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reviewed 6/98 Camping with the Prince and Other Tales of Science in Africa. Thomas Bass. Reprint by Moyer Bell (Providence, 1997). ISBN 1-55921-206-3. $14 pb. 282 pp.

When prompted to think about science in Africa, one tends to consider the search for the missing links in the human lineage, begun in the Rift Valley and now drifting northwards into Ethiopia. —Or one might consider evolutionary studies to interpret the startling diversity of cichlid fish in Lake Malawi. In these cases, Western researchers have been led by their topic to the great continent. Thomas Bass describes these investigations in compelling narratives, telling us what motivates the researchers, what guides their speculative hunches, and what practical obstacles they encounter in foreign lands.

But far more intriguing are the cases that involve African scientists—or Africans who have developed knowledge that often surpasses the conclusions of Western scientists hoping to "help out" in Africa. The Rockefeller Foundation, for example, in its noble efforts to alleviate world hunger through a "green revolution," sponsored breeding research worldwide on crop plants. While their efforts were sometimes successful elsewhere, they failed miserably in Africa. Researchers trained in Western methods were not ready to deal with the poor soils of Africa; they did not address problems for a culture that could not afford expensive farm machinery, fertilizers or pesticides. Current researchers at the International Institute for Tropical Agriculture in Nigeria, by contrast, "listen" to the local context—and one can begin to see just how culture can shape science. With different relevant questions, different theoretical over-tones emerge. Agricultural research in Africa has led to intriguing ecological questions as posed by mixing crops, multilevel farming and natural pest control. IITA researchers worry about tools that women, who do much of the farmwork, can wield and use effectively.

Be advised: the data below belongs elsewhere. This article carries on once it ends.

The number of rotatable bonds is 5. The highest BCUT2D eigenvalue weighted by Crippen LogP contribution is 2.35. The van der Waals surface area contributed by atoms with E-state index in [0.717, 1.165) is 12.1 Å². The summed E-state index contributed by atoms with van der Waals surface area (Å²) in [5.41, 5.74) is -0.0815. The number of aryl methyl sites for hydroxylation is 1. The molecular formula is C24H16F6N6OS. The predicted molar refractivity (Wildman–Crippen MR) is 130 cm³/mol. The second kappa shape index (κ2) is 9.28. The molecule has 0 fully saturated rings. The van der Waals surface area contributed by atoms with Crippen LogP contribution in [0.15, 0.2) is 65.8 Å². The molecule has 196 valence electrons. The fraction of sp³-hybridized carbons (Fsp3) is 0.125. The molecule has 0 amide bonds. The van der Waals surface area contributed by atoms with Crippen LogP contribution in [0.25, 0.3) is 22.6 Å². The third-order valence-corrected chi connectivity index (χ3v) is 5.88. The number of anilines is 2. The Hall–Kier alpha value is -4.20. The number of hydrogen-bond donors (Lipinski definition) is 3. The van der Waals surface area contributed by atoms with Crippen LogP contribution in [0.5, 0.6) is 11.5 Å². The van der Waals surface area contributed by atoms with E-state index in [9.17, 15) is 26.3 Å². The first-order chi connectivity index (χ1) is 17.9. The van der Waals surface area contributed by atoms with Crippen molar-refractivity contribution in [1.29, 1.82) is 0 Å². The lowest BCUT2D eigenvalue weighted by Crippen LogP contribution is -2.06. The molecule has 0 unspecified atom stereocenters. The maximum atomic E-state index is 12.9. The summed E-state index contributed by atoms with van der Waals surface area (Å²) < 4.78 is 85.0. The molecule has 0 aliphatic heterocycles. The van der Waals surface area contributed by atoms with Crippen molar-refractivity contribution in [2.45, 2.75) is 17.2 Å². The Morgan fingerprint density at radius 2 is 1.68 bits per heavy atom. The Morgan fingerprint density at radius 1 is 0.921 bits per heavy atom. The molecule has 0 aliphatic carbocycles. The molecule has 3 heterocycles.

In a similar way, sociologists trying to decipher complex land use patterns in the inland Niger River Delta, found that the traditions of shifting land rights practiced as a result of long historical negotiations were close to optimal. When one sees such "conclusions" arising without the formalities of modern research methods, one pauses to consider just what "the" scientific method (as advertised) yields and what counts as science (compare to Chinese knowledge of acupuncture). Tradition-al African farming methods are beginning to serve as models for more industrialized nations concerned with sustainability: what does this tell us about agricultural "science" in our culture?

These are items for reflection in a book that is basically a collection of seven "tales." Disregard the cumbersome title: the stories are extremely engaging. The narrative format itself allows the reader to appreciate the full texture of doing science—and Bass captures well the adventure of the enterprise as much as the importance of the science. Besides those mentioned, the cases examine a global center for research on insect pests and diseases, studies of nomadic famine, and virus hunting (beyond Ebola of "The Hot Zone"!). All reveal something of the flavor of doing science and of doing science in a way that varies from the familiar Western patterns—sometimes subtly, sometimes dramatically.

--Douglas Allchin

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